If you’re like me, you most likely love spending time outdoors and enjoying all that nature has to offer.
From camping and fishing to hiking, biking, and painting in the backyard, there’s always something new to explore.
But what do you do when your favorite pastime leaves its mark on your vehicle?
Paint can be tough to remove from plastic bumpers, but fear not – I have a few tips that should help get the job done. So, keep reading for more information!
Table of Contents
Best Paint Removers for Plastic Bumpers
Before you get started, it’s important to know what you cannot use for paint removal from plastic.
Acetone, paint thinner, and lacquer can be harsh on most plastic and can potentially damage the surface. You should avoid them at all costs.
Also, always test any cleaners in an inconspicuous area before applying to the entire bumper.
1- Isopropyl Alcohol – For Oversprays
IMO, isopropyl alcohol (rubbing alcohol) works best for oversprays on plastic and can be found at any local drugstore.
Just be sure to use the 91% or higher variety – the lower percentages have too much water and won’t work as well.
To use this product, you may need to apply some elbow grease, but it should eventually work best without damaging the plastic surface and the underlying paint finish.
- Use a soft cloth or sponge to apply the rubbing alcohol to the affected area.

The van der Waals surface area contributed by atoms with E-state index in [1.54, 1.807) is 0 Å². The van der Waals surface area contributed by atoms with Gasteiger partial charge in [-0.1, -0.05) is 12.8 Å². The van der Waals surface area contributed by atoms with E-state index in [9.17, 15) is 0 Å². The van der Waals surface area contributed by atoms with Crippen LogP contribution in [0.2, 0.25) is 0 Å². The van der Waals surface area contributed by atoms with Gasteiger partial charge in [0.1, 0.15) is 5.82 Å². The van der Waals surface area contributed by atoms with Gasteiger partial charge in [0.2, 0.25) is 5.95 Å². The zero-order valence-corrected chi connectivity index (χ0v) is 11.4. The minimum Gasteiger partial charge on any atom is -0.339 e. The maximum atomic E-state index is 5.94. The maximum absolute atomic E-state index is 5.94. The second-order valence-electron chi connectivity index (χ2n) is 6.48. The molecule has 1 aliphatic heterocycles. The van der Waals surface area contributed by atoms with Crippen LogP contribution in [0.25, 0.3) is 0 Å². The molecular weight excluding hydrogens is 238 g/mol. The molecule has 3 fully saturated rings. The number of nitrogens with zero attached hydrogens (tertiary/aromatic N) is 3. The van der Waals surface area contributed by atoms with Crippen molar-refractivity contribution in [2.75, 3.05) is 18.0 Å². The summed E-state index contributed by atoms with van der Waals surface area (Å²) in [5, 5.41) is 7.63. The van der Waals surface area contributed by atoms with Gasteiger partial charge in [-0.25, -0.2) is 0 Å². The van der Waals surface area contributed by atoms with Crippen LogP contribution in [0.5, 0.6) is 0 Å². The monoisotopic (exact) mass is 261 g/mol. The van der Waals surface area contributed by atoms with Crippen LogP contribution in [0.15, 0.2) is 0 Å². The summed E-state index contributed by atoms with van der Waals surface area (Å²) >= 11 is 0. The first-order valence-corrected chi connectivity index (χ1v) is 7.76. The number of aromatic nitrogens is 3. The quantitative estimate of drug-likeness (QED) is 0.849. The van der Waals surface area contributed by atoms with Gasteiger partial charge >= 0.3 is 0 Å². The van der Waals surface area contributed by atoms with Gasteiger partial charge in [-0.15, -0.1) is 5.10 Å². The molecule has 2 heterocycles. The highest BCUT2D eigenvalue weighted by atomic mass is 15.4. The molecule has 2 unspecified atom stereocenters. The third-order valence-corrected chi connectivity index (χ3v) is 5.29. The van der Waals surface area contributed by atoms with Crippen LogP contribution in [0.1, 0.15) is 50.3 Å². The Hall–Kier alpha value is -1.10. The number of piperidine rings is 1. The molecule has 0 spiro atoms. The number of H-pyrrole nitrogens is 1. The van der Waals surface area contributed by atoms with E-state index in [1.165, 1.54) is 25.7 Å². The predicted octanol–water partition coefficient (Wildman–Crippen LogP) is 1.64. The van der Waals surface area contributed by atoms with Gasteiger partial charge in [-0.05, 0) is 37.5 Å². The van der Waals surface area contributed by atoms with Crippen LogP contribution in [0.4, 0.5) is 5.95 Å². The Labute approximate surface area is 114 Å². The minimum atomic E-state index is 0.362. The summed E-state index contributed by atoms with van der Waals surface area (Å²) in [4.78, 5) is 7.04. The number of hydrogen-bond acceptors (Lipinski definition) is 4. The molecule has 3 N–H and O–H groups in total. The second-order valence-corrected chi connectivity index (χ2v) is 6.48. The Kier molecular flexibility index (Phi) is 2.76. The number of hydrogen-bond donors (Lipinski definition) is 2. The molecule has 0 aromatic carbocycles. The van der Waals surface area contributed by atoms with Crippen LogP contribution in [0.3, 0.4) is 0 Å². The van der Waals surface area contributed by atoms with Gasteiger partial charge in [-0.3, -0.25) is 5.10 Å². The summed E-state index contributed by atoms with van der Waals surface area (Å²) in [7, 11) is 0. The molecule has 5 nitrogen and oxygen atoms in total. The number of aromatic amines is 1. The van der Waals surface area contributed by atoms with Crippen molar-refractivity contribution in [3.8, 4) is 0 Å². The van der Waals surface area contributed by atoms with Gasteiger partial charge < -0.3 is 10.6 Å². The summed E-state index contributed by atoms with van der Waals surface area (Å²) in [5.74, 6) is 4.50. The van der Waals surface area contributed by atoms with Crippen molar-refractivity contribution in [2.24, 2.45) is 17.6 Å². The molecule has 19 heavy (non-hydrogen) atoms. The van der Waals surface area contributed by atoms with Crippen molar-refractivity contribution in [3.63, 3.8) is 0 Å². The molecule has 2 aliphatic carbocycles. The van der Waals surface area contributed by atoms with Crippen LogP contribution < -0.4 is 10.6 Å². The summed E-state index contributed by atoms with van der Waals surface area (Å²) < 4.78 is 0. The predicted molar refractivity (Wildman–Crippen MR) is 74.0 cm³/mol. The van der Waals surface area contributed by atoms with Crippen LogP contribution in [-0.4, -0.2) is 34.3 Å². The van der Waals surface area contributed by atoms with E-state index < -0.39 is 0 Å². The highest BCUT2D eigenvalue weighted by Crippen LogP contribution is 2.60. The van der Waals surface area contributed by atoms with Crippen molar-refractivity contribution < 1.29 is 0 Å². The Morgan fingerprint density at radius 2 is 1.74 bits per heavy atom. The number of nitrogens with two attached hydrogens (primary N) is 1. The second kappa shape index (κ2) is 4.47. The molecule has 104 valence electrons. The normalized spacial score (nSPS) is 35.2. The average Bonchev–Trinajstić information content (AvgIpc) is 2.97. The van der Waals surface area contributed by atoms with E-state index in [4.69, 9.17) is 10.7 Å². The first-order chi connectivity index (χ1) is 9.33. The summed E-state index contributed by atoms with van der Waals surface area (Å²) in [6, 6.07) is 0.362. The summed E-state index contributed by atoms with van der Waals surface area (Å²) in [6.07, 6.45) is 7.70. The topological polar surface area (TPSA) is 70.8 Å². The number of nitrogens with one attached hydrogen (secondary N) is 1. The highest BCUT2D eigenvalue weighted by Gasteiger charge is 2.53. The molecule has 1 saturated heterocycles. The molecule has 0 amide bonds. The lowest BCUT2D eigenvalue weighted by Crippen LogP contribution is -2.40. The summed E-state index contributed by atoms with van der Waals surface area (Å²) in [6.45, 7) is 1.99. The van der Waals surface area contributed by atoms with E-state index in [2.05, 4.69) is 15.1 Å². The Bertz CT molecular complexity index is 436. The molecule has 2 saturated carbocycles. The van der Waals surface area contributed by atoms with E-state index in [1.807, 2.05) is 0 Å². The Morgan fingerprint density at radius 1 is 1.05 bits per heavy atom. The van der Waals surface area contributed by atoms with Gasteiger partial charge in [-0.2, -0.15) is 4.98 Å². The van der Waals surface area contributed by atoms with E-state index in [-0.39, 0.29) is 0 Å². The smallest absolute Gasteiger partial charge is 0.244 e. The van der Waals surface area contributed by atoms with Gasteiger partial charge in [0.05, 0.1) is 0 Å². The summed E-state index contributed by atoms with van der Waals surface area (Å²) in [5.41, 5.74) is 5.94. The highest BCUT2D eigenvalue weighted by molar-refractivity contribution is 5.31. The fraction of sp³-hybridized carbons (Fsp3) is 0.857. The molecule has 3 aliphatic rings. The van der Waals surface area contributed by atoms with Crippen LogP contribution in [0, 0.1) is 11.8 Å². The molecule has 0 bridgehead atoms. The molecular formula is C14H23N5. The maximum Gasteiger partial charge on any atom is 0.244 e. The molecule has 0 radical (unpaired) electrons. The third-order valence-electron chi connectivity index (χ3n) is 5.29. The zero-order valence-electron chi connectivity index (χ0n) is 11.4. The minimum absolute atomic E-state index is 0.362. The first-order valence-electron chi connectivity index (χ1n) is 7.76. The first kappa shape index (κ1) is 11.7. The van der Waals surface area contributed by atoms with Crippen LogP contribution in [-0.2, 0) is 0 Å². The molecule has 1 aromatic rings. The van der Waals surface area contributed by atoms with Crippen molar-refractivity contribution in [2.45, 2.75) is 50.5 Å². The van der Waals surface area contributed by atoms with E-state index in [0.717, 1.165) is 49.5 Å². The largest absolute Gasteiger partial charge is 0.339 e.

- Gently rub the solution into the paint until it begins to lift.
- Wipe away the lifted paint with a clean cloth.
- Repeat as necessary until all the paint is removed.
2- WD-40 – For Paint and Rust Stain Removal
If you’re looking for a multi-purpose solution, WD-40 is your best bet.
Not only can it be used for removing paint from plastic parts of your vehicle, but it can also be used for protecting metal surfaces and removing rust.
For best results, spray WD-40 onto the targeted area and wait a few minutes before wiping it away with a clean cloth. You might have to repeat this process a few times to remove all the paint.
If you’re trying to remove latex paint or acrylic paint, then motor oil can also be a good option.
For this hack, you’ll need some motor oil. Apply it to the area with paint and wait a few minutes. Afterward, use a clean cloth to wipe away the dried paint.
3- Naphtha – For Removing Stubborn Oil-Based Paints
If you’re trying to remove oil-based paints from plastic body parts, naphtha can be a good option.
Naphtha is a petroleum-based solvent that can be used for removing paint from plastic.
Apply the naphtha to the damaged area and let it sit for several minutes. Then, use a separate clean cloth to wipe away any residue. Repeat this process until all paint is removed from the surface.
If you’re trying to remove stubborn paint from plastic, then you may need to use a citrus-based cleaner.
4- Distilled Vinegar and Warm, Soapy Water- For Removing Water-Based Paints
To remove water-based paints from plastic, you can create a DIY solution using distilled vinegar and warm soapy water.
To use this method, simply mix together 1 part vinegar and two parts warm soapy water.
Then, apply the solution to the affected area and scrub gently with a clean cloth.
Wipe away the lifted paint with a clean cloth and try to repeat as necessary until all the paint is gone.
As an alternative to the above, you can also create a DIY solution using baking soda and water by mixing 1 part baking soda and two parts water.